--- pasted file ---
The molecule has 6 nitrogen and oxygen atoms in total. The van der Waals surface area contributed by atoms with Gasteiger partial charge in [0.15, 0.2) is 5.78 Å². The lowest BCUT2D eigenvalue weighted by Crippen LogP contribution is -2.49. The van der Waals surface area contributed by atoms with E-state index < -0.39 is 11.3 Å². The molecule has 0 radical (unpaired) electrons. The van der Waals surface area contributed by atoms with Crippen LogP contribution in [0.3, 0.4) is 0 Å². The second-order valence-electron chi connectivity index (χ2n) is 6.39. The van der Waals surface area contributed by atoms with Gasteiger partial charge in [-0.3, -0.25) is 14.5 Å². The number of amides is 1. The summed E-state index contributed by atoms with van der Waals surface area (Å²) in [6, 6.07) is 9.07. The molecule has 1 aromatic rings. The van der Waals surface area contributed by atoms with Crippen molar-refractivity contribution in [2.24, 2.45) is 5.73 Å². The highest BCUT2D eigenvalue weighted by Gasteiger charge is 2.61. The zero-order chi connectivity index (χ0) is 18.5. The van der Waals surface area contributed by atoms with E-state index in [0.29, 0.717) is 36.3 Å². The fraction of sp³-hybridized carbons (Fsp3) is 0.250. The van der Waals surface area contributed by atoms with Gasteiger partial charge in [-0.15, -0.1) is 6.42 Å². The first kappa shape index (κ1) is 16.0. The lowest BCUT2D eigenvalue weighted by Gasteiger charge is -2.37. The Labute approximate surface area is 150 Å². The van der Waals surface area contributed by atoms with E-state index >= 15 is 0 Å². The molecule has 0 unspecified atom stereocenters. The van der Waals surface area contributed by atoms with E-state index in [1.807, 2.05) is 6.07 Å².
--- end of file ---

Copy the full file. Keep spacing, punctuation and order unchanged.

The molecule has 6 nitrogen and oxygen atoms in total. The van der Waals surface area contributed by atoms with Gasteiger partial charge in [0.15, 0.2) is 5.78 Å². The lowest BCUT2D eigenvalue weighted by Crippen LogP contribution is -2.49. The van der Waals surface area contributed by atoms with E-state index < -0.39 is 11.3 Å². The molecule has 0 radical (unpaired) electrons. The van der Waals surface area contributed by atoms with Crippen LogP contribution in [0.3, 0.4) is 0 Å². The second-order valence-electron chi connectivity index (χ2n) is 6.39. The van der Waals surface area contributed by atoms with Gasteiger partial charge in [-0.3, -0.25) is 14.5 Å². The number of amides is 1. The summed E-state index contributed by atoms with van der Waals surface area (Å²) in [6, 6.07) is 9.07. The molecule has 1 aromatic rings. The van der Waals surface area contributed by atoms with Crippen molar-refractivity contribution in [2.24, 2.45) is 5.73 Å². The highest BCUT2D eigenvalue weighted by Gasteiger charge is 2.61. The zero-order chi connectivity index (χ0) is 18.5. The van der Waals surface area contributed by atoms with E-state index in [0.29, 0.717) is 36.3 Å². The fraction of sp³-hybridized carbons (Fsp3) is 0.250. The van der Waals surface area contributed by atoms with Gasteiger partial charge in [-0.15, -0.1) is 6.42 Å². The first kappa shape index (κ1) is 16.0. The lowest BCUT2D eigenvalue weighted by Gasteiger charge is -2.37. The Labute approximate surface area is 150 Å². The van der Waals surface area contributed by atoms with E-state index >= 15 is 0 Å². The molecule has 0 unspecified atom stereocenters. The van der Waals surface area contributed by atoms with E-state index in [1.807, 2.05) is 6.07 Å².